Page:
But the dichotomy exists because of one idea: Once a sex offender, always a sex offender… always a monster.

    This was brought about by the SCOTUS and admittedly stating in Doe v Smith, 2003. These crimes have an 80% recidivism rate, which is “frightening and high”.

    • JohnDoeNC

      I often see articles where former victims of crimes either directly or indirectly forgive the perpetrator. I couldn’t count the number of feel good articles, documentaries and news stories I’ve seen where family members have tearful meetings with murderers in prison. They share heartfelt encounters where they forgive the person that brutally murdered their loved one. Then they hug, pray, share a meal and become the best of friends. From those stories it would appear that all manner of violent crimes can be forgiven and victims can heal through this process. Of course all of this is only possible if the perpetrator is genuinely remorseful and wants to truly accept responsibility for their actions.

      The one exception seems to be a sex offense. Forgiving and not being a lifetime victim in those cases apparently doesn’t help you heal. In fact it seems the only way a victim of a sex crime can have any relief is if they remain a victim for the rest of their lives.

      In those cases the victim is encouraged to always remember, never forget, keep alive the hurt, to seek vengeance and retribution whenever and wherever possible. Then go on a public crusade to ensure that anyone else that perpetrates a similar crime is also never forgiven.

      Is there anyone that can explain the difference to me.

  9. A Big Fan Of Getting Over It

    So much attention for the victim yet none of it identifies their most obvious deficit: that they need to get over it.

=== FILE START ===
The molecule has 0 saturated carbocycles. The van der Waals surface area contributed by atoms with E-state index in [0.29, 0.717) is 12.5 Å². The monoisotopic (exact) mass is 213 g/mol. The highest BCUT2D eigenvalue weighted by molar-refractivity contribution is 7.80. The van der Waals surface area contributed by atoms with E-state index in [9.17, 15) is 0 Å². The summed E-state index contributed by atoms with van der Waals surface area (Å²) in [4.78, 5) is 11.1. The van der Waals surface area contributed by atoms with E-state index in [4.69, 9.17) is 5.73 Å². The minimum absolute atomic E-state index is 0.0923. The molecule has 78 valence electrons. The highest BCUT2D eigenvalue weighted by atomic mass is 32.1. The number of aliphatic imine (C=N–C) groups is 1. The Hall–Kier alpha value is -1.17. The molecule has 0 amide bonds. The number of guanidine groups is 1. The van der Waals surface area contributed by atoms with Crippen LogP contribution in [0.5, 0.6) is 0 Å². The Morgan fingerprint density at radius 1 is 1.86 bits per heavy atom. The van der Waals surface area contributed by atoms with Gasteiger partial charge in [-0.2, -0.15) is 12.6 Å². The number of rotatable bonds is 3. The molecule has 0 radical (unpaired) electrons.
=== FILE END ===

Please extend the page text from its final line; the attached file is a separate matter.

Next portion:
10. Eric Knight

    Lost in the hullabaloo is the reason the registrant was trying to get off the registry in the first place: Registrants are banned from getting housing vouchers based upon registry status. This was NOT about reducing the sentence or about any current stalking or harassment charges. The law will now effectively create more danger for the community because registrants will not be able to ever get security in their lives, even 34 years after the crime committed when they were young adults, while murderers get the same vouchers.

  11. kind of living

    She feels Victimized because he is trying to get off the registry ? to find housing , alleged FREE housing ? and not because he is trying to find her or anything like that , yet he is simply trying to attain “Housing ” , she jumped on the band wagon or was led their by LE . the same LE with their one hand out and one hand in their pocket , putting on their best oh I care so much face . the same LE that works for the states that are offering treatment / victim grooming , that tells them how heathy it is to go through life punishing people they don’t like ! rather than real tools for being able to move on in their life , yet RC’s are being stalked / killed / targeted . and the state and federal gov’t even put the list of RC’s for the stalkers to abuse . and she feels victimized ? , and they are naming the law after someone that was killed in 83 ? in CA ? you know what I have to say about all this ? the laws are already slanted enough as it is , and I don’t see any new laws being named after RC’s that were murdered along with their family member or members , and the reason that is that its as plain as the nose on your face that (1) there is no money in that ,( 2) law makers are cowards , and (3) it points to the fact that the states/Feds are the leaders in the crimes against RC’s , by furnishing needed info to not only who the RC’s Are But how to find them , accessory before and after the fact , power run amuck

  12. T

    It doesn’t make any sense at all for this law to get passed because of a person feeling victimized because that ex offender is trying to get off the registry and trying to find a place to live and is not bothering anyone